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Turtle groups or turtle soup: Dispersal patterns of hawksbill turtles in the Caribbean

Blumenthal, J. M., Abreu-Grobois, F. A., Austin, T. J., Broderick, A. C., Bruford, Michael William, Coyne, M. S., Ebanks-Petrie, G., Formia, Angela, Meylan, P. A., Meylan, A. B. and Godley, B. J. 2009. Turtle groups or turtle soup: Dispersal patterns of hawksbill turtles in the Caribbean. Molecular Ecology 18 (23) , pp. 4841-4853. 10.1111/j.1365-294X.2009.04403.x

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Abstract

Despite intense interest in conservation of marine turtles, spatial ecology during the oceanic juvenile phase remains relatively unknown. Here, we used mixed stock analysis and examination of oceanic drift to elucidate movements of hawksbill turtles (Eretmochelys imbricata) and address management implications within the Caribbean. Among samples collected from 92 neritic juvenile hawksbills in the Cayman Islands we detected 11 mtDNA control region haplotypes. To estimate contributions to the aggregation, we performed ‘many-to-many’ mixed stock analysis, incorporating published hawksbill genetic and population data. The Cayman Islands aggregation represents a diverse mixed stock: potentially contributing source rookeries spanned the Caribbean basin, delineating a scale of recruitment of 200–2500 km. As hawksbills undergo an extended phase of oceanic dispersal, ocean currents may drive patterns of genetic diversity observed on foraging aggregations. Therefore, using high-resolution Aviso ocean current data, we modelled movement of particles representing passively drifting oceanic juvenile hawksbills. Putative distribution patterns varied markedly by origin: particles from many rookeries were broadly distributed across the region, while others would appear to become entrained in local gyres. Overall, we detected a significant correlation between genetic profiles of foraging aggregations and patterns of particle distribution produced by a hatchling drift model (Mantel test, r = 0.77, P < 0.001; linear regression, r = 0.83, P < 0.001). Our results indicate that although there is a high degree of mixing across the Caribbean (a ‘turtle soup’), current patterns play a substantial role in determining genetic structure of foraging aggregations (forming turtle groups). Thus, for marine turtles and other widely distributed marine species, integration of genetic and oceanographic data may enhance understanding of population connectivity and management requirements.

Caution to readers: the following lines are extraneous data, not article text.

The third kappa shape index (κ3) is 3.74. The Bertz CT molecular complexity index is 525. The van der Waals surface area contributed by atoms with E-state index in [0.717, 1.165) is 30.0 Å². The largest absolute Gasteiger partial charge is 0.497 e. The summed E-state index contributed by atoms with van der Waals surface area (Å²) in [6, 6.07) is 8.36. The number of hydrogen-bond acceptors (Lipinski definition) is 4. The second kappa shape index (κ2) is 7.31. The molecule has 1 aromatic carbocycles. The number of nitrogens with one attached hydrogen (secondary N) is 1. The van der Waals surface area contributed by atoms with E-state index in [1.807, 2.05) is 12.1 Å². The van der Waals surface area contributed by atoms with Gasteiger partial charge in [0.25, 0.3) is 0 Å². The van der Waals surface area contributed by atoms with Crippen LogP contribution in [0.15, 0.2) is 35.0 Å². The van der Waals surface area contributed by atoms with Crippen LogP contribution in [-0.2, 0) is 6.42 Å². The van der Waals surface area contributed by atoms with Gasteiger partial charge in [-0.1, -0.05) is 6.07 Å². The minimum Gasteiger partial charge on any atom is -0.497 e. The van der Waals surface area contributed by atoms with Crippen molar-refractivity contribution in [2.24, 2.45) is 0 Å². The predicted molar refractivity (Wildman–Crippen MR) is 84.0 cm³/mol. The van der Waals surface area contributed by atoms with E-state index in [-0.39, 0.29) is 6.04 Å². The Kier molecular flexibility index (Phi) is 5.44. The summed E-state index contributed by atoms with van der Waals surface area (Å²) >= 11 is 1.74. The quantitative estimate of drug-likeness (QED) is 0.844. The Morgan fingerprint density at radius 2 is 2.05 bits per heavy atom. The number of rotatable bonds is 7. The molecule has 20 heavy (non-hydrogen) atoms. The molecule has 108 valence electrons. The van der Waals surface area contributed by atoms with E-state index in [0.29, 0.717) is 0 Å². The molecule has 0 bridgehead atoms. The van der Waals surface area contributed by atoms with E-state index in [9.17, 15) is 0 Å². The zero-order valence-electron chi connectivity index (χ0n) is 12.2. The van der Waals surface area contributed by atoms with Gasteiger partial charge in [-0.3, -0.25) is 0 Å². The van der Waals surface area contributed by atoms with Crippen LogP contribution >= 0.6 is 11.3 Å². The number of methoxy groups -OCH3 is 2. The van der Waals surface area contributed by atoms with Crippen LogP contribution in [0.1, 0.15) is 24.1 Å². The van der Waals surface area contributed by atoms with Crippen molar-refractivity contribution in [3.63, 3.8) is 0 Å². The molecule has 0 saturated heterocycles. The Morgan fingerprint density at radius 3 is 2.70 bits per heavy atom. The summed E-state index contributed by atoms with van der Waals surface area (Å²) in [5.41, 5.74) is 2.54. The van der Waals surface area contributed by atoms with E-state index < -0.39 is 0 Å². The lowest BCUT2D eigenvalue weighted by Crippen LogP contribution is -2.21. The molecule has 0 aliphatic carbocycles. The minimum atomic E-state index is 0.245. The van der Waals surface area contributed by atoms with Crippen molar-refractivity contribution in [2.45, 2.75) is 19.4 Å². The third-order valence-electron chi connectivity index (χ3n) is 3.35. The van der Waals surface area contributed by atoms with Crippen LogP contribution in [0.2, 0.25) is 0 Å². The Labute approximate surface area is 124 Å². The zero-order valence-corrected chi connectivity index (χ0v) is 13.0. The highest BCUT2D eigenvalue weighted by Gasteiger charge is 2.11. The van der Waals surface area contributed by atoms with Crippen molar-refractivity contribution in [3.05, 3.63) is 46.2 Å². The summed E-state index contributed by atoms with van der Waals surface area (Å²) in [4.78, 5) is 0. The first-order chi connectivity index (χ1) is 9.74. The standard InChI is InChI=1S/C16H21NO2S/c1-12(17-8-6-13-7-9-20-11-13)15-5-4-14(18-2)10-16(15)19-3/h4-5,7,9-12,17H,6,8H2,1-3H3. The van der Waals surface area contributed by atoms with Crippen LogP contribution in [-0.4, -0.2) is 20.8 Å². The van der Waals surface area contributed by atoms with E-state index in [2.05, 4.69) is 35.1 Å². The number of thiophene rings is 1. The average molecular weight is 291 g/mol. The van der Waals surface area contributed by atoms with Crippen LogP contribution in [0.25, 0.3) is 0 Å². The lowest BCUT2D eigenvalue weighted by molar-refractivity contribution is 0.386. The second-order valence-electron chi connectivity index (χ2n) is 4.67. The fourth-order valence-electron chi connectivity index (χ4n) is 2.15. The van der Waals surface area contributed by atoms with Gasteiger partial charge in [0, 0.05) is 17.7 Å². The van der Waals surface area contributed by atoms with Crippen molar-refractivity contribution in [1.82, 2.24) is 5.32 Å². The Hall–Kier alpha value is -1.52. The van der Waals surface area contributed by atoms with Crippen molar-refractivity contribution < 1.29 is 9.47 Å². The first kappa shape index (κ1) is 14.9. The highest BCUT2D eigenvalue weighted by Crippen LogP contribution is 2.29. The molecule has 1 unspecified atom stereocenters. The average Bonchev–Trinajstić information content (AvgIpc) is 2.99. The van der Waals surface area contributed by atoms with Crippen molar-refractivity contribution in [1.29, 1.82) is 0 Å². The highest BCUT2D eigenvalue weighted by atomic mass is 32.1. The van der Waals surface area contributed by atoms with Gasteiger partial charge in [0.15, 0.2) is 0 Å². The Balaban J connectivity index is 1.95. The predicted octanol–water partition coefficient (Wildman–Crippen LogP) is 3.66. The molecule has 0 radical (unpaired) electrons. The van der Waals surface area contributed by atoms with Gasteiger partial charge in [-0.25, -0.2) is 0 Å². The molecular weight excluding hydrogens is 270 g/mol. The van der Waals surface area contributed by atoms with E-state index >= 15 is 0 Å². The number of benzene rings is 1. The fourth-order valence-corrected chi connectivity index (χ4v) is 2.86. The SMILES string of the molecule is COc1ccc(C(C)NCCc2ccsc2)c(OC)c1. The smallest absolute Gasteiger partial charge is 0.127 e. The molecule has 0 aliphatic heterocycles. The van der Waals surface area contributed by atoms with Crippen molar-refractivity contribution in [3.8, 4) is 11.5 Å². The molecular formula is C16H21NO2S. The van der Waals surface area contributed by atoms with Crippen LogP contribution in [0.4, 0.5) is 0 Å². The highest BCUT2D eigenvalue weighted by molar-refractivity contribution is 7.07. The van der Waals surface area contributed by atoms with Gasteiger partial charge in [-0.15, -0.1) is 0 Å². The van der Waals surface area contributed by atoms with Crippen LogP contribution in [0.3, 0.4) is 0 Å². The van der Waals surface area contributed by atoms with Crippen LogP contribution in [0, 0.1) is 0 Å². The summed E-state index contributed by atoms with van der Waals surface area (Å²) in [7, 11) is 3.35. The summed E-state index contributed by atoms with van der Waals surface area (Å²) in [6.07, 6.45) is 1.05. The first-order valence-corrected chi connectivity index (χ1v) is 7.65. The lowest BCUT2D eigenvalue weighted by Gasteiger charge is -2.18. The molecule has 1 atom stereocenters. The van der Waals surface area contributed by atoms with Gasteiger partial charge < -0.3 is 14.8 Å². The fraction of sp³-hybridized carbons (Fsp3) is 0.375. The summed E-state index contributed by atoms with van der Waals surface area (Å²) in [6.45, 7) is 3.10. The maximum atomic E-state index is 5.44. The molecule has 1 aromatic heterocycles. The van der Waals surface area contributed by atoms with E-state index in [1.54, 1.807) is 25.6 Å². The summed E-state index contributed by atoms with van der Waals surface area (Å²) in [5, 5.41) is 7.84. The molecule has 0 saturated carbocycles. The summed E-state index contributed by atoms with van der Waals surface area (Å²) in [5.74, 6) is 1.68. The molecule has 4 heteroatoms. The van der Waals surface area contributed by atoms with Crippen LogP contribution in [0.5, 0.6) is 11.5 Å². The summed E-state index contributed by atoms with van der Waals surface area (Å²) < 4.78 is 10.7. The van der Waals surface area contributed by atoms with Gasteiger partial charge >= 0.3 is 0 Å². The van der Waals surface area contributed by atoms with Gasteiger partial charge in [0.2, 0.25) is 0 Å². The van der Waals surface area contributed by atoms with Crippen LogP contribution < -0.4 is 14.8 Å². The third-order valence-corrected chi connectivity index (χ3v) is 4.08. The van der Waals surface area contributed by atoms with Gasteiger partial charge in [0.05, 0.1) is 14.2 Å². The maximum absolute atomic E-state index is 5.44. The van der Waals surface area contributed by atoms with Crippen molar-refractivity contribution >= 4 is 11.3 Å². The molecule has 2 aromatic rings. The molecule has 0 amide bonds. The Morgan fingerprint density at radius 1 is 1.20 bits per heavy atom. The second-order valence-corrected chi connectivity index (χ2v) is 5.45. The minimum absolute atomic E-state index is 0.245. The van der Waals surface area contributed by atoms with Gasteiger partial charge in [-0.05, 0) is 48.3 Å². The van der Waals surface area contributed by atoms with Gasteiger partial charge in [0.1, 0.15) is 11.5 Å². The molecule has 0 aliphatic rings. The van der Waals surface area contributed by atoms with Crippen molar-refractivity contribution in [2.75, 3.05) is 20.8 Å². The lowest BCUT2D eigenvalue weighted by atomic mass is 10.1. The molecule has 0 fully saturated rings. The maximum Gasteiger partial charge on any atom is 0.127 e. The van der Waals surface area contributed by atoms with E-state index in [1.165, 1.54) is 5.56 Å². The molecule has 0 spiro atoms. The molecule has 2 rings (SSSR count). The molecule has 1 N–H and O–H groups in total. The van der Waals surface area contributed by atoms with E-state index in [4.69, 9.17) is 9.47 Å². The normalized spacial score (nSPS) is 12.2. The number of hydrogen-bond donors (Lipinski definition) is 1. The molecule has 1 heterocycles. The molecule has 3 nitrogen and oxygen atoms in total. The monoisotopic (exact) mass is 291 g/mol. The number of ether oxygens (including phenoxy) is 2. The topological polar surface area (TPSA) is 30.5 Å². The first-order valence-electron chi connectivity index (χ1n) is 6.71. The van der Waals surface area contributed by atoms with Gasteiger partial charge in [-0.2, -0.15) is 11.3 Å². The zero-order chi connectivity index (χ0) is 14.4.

Item Type: Article
Date Type: Publication
Status: Published
Schools: Biosciences
Sustainable Places Research Institute (PLACES)
Subjects: Q Science > Q Science (General)
Uncontrolled Keywords: conservation genetics; hawksbill; marine turtle; migratory species; mixed stock; ocean currents
Publisher: Wiley
ISSN: 0962-1083
Last Modified: 04 Jun 2017 03:35
URI: http://orca.cf.ac.uk/id/eprint/23069

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